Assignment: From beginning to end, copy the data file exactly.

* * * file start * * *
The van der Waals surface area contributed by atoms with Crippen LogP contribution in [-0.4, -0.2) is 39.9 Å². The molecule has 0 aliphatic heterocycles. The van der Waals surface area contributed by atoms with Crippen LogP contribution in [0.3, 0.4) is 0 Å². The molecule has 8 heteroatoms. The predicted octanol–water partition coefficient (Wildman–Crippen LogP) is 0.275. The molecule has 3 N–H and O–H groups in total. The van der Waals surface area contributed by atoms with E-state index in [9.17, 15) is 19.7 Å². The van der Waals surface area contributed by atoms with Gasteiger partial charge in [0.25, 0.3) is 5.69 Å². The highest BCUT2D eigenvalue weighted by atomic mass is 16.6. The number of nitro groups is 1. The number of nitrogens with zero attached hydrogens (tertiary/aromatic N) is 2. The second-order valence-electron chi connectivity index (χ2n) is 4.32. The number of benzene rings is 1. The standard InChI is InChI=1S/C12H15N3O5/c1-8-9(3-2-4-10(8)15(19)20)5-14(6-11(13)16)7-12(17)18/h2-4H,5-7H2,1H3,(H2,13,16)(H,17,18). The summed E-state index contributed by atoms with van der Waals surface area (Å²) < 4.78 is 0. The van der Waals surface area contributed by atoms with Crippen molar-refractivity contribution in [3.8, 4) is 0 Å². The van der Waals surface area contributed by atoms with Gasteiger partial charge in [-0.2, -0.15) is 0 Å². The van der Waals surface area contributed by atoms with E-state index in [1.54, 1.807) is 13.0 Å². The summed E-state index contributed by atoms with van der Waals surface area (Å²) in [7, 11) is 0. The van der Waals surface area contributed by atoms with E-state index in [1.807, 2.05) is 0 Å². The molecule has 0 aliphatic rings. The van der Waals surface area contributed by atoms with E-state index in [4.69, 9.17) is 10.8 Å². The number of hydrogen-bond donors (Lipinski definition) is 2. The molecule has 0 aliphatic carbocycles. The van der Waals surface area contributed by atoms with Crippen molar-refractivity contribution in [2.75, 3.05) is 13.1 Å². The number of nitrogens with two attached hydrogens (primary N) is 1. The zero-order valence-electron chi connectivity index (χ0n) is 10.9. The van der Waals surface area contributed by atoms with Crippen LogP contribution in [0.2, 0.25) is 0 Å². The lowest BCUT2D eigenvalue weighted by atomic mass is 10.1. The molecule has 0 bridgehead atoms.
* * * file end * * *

The van der Waals surface area contributed by atoms with Crippen LogP contribution in [-0.4, -0.2) is 39.9 Å². The molecule has 0 aliphatic heterocycles. The van der Waals surface area contributed by atoms with Crippen LogP contribution in [0.3, 0.4) is 0 Å². The molecule has 8 heteroatoms. The predicted octanol–water partition coefficient (Wildman–Crippen LogP) is 0.275. The molecule has 3 N–H and O–H groups in total. The van der Waals surface area contributed by atoms with E-state index in [9.17, 15) is 19.7 Å². The van der Waals surface area contributed by atoms with Gasteiger partial charge in [0.25, 0.3) is 5.69 Å². The highest BCUT2D eigenvalue weighted by atomic mass is 16.6. The number of nitro groups is 1. The number of nitrogens with zero attached hydrogens (tertiary/aromatic N) is 2. The second-order valence-electron chi connectivity index (χ2n) is 4.32. The number of benzene rings is 1. The standard InChI is InChI=1S/C12H15N3O5/c1-8-9(3-2-4-10(8)15(19)20)5-14(6-11(13)16)7-12(17)18/h2-4H,5-7H2,1H3,(H2,13,16)(H,17,18). The summed E-state index contributed by atoms with van der Waals surface area (Å²) < 4.78 is 0. The van der Waals surface area contributed by atoms with Crippen molar-refractivity contribution in [3.8, 4) is 0 Å². The van der Waals surface area contributed by atoms with Gasteiger partial charge in [-0.2, -0.15) is 0 Å². The van der Waals surface area contributed by atoms with E-state index in [1.54, 1.807) is 13.0 Å². The summed E-state index contributed by atoms with van der Waals surface area (Å²) in [7, 11) is 0. The van der Waals surface area contributed by atoms with E-state index in [1.807, 2.05) is 0 Å². The molecule has 0 aliphatic rings. The van der Waals surface area contributed by atoms with E-state index in [4.69, 9.17) is 10.8 Å². The number of hydrogen-bond donors (Lipinski definition) is 2. The molecule has 0 aliphatic carbocycles. The van der Waals surface area contributed by atoms with Crippen molar-refractivity contribution in [2.75, 3.05) is 13.1 Å². The number of nitrogens with two attached hydrogens (primary N) is 1. The zero-order valence-electron chi connectivity index (χ0n) is 10.9. The van der Waals surface area contributed by atoms with Crippen LogP contribution in [0.2, 0.25) is 0 Å². The lowest BCUT2D eigenvalue weighted by atomic mass is 10.1. The molecule has 0 bridgehead atoms.